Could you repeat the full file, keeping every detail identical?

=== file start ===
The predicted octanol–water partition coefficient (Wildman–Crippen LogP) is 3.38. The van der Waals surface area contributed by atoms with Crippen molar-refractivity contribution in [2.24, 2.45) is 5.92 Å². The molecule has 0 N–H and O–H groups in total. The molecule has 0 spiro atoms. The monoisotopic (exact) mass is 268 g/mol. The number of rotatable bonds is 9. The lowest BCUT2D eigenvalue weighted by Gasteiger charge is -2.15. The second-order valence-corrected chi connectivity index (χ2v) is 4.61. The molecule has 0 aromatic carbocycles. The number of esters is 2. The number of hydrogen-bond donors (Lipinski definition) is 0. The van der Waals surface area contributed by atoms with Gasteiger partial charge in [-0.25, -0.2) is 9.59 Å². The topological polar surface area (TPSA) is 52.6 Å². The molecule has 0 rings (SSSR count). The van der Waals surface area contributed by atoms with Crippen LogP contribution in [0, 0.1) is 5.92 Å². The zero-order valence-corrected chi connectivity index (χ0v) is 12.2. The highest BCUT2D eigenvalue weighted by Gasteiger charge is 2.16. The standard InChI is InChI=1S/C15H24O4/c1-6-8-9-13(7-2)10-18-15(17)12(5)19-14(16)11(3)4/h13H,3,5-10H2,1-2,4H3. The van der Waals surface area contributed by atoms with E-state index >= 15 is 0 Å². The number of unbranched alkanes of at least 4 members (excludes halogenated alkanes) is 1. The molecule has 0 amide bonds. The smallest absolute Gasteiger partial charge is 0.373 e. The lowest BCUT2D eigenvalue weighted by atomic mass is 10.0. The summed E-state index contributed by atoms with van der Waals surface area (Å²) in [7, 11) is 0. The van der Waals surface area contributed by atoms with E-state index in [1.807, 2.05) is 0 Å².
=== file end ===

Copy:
The predicted octanol–water partition coefficient (Wildman–Crippen LogP) is 3.38. The van der Waals surface area contributed by atoms with Crippen molar-refractivity contribution in [2.24, 2.45) is 5.92 Å². The molecule has 0 N–H and O–H groups in total. The molecule has 0 spiro atoms. The monoisotopic (exact) mass is 268 g/mol. The number of rotatable bonds is 9. The lowest BCUT2D eigenvalue weighted by Gasteiger charge is -2.15. The second-order valence-corrected chi connectivity index (χ2v) is 4.61. The molecule has 0 aromatic carbocycles. The number of esters is 2. The number of hydrogen-bond donors (Lipinski definition) is 0. The van der Waals surface area contributed by atoms with Gasteiger partial charge in [-0.25, -0.2) is 9.59 Å². The topological polar surface area (TPSA) is 52.6 Å². The molecule has 0 rings (SSSR count). The van der Waals surface area contributed by atoms with Crippen LogP contribution in [0, 0.1) is 5.92 Å². The zero-order valence-corrected chi connectivity index (χ0v) is 12.2. The highest BCUT2D eigenvalue weighted by Gasteiger charge is 2.16. The standard InChI is InChI=1S/C15H24O4/c1-6-8-9-13(7-2)10-18-15(17)12(5)19-14(16)11(3)4/h13H,3,5-10H2,1-2,4H3. The van der Waals surface area contributed by atoms with E-state index >= 15 is 0 Å². The number of unbranched alkanes of at least 4 members (excludes halogenated alkanes) is 1. The molecule has 0 amide bonds. The smallest absolute Gasteiger partial charge is 0.373 e. The lowest BCUT2D eigenvalue weighted by atomic mass is 10.0. The summed E-state index contributed by atoms with van der Waals surface area (Å²) in [7, 11) is 0. The van der Waals surface area contributed by atoms with E-state index in [1.807, 2.05) is 0 Å².